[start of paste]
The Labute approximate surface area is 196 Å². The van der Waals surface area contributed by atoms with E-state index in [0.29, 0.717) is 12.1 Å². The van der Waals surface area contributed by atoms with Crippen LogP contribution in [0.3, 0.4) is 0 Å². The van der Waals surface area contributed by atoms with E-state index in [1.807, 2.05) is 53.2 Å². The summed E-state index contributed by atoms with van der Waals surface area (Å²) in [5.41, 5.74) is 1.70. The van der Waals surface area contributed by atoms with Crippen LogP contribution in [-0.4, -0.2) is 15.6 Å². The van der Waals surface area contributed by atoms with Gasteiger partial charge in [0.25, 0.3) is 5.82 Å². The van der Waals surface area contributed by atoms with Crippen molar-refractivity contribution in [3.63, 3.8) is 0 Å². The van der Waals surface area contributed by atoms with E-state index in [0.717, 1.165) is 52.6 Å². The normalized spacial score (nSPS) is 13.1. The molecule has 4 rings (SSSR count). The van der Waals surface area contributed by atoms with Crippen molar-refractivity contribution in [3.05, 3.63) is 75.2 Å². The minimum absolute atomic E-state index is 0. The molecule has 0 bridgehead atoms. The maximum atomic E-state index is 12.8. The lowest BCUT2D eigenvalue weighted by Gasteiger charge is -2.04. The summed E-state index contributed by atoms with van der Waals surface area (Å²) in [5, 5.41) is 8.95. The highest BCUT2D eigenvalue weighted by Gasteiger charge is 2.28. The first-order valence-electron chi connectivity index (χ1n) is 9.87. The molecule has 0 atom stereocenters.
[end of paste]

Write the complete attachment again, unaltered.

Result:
The Labute approximate surface area is 196 Å². The van der Waals surface area contributed by atoms with E-state index in [0.29, 0.717) is 12.1 Å². The van der Waals surface area contributed by atoms with Crippen LogP contribution in [0.3, 0.4) is 0 Å². The van der Waals surface area contributed by atoms with E-state index in [1.807, 2.05) is 53.2 Å². The summed E-state index contributed by atoms with van der Waals surface area (Å²) in [5.41, 5.74) is 1.70. The van der Waals surface area contributed by atoms with Crippen LogP contribution in [-0.4, -0.2) is 15.6 Å². The van der Waals surface area contributed by atoms with Gasteiger partial charge in [0.25, 0.3) is 5.82 Å². The van der Waals surface area contributed by atoms with Crippen molar-refractivity contribution in [3.63, 3.8) is 0 Å². The van der Waals surface area contributed by atoms with E-state index in [0.717, 1.165) is 52.6 Å². The normalized spacial score (nSPS) is 13.1. The molecule has 4 rings (SSSR count). The van der Waals surface area contributed by atoms with Crippen molar-refractivity contribution in [3.05, 3.63) is 75.2 Å². The minimum absolute atomic E-state index is 0. The molecule has 0 bridgehead atoms. The maximum atomic E-state index is 12.8. The lowest BCUT2D eigenvalue weighted by Gasteiger charge is -2.04. The summed E-state index contributed by atoms with van der Waals surface area (Å²) in [5, 5.41) is 8.95. The highest BCUT2D eigenvalue weighted by Gasteiger charge is 2.28. The first-order valence-electron chi connectivity index (χ1n) is 9.87. The molecule has 0 atom stereocenters.